Therapy In Practice

Drugs & Aging

, Volume 23, Issue 5, pp 377-390

First online:

Nursing Home-Acquired Pneumonia

Update on Treatment Options
  • Joseph M. MylotteAffiliated withDepartments of Medicine and Microbiology, School of Medicine and Biomedical Sciences, State University of New York at BuffaloDepartment of Medicine, Erie County Medical Center Email author 

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Abstract

The management of nursing home-acquired pneumonia (NHAP) continues to be debatable because of the lack of clinical trials and controversy regarding its aetiology. The controversy regarding aetiology stems, in part, from studies that utilised sputum cultures for the diagnosis of NHAP without assessing the quality of the samples. These studies found a high proportion of Gram-negative aerobic bacilli in cultures as well as Staphylococcus aureus. However, in studies that have assessed the reliability of sputum samples, Gram-negative bacilli and S. aureus were isolated infrequently and Streptococcus pneumoniae and Haemophilus influenzae isolated most commonly. Since Gram-negative aerobic bacilli and S. aureus frequently cause hospital-acquired pneumonia, some authors have considered NHAP to be a variant of this group. Many other studies, however, have considered NHAP as part of the community-acquired pneumonia category. Depending on which categorisation is used for NHAP, the treatment recommendations have varied.

There are several factors to consider in the management of NHAP in addition to choice of antibacterial: hospitalisation decision, initial route of administration of antibacterials for treatment in the nursing home, timing of switch from a parenteral to an oral agent and the duration of therapy. These factors, which have not been addressed in published guidelines, are discussed in this review. Recent guidelines recommend a fluoroquinolone (gatifloxacin, levofloxacin or moxifloxacin) or amoxicillin/clavulanic acid plus a macrolide for initial treatment of NHAP in the nursing home. For treatment in the hospital, a parenteral fluoroquinolone (as listed above) or a second- or third-generation cephalosporin plus a macrolide is recommended. A recent guideline for the treatment of healthcare-associated pneumonia (that includes NHAP) recommended an antipseudomonal cephalosporin or a carbapenem or an antipseudomonal penicillin/β-lactamase inhibitor plus ciprofloxacin plus vancomycin or linezolid for treatment of NHAP based on findings in residents with severe pneumonia who required mechanical ventilation. However, this recommendation does not apply to the majority of residents who are hospitalised with pneumonia and not intubated. Other factors to consider when choosing an empiric regimen include recent antibacterial therapy and prior colonisation with a resistant organism, e.g. methicillin-resistant S. aureus.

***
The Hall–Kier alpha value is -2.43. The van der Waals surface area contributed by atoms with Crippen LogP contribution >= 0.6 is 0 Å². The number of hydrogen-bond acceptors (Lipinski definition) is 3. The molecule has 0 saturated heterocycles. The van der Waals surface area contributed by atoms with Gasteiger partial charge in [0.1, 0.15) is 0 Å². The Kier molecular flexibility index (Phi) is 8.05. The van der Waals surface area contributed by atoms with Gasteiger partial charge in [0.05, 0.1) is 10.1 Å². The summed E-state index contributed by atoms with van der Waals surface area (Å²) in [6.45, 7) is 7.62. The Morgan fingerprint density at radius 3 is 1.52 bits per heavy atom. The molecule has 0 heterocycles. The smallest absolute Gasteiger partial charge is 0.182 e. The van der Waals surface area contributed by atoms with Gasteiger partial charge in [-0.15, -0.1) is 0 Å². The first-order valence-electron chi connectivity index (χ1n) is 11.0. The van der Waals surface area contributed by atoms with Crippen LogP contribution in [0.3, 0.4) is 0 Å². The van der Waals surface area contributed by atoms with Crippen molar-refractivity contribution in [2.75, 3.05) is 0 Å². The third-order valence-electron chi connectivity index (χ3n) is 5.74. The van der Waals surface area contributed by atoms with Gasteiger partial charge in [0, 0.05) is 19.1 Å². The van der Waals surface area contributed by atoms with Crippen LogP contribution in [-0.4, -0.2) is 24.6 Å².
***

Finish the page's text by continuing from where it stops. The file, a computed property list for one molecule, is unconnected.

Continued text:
Recently, a group of studies by investigators in The Netherlands have focused on the concept of withholding antibacterial therapy in nursing home residents with pneumonia who have advanced dementia. These studies are reviewed in some detail because this is an approach to the management of NHAP that is uncommon but deserves more consideration given the terminal status of these people.

Future studies of NHAP should focus on development of rapid (molecular) methods to identify aetiological agents, determination of the optimum antimicrobial regimen and duration of therapy, and identification of criteria that can assist physicians and families in making the decision to withhold antimicrobial therapy in residents with advanced dementia and pneumonia.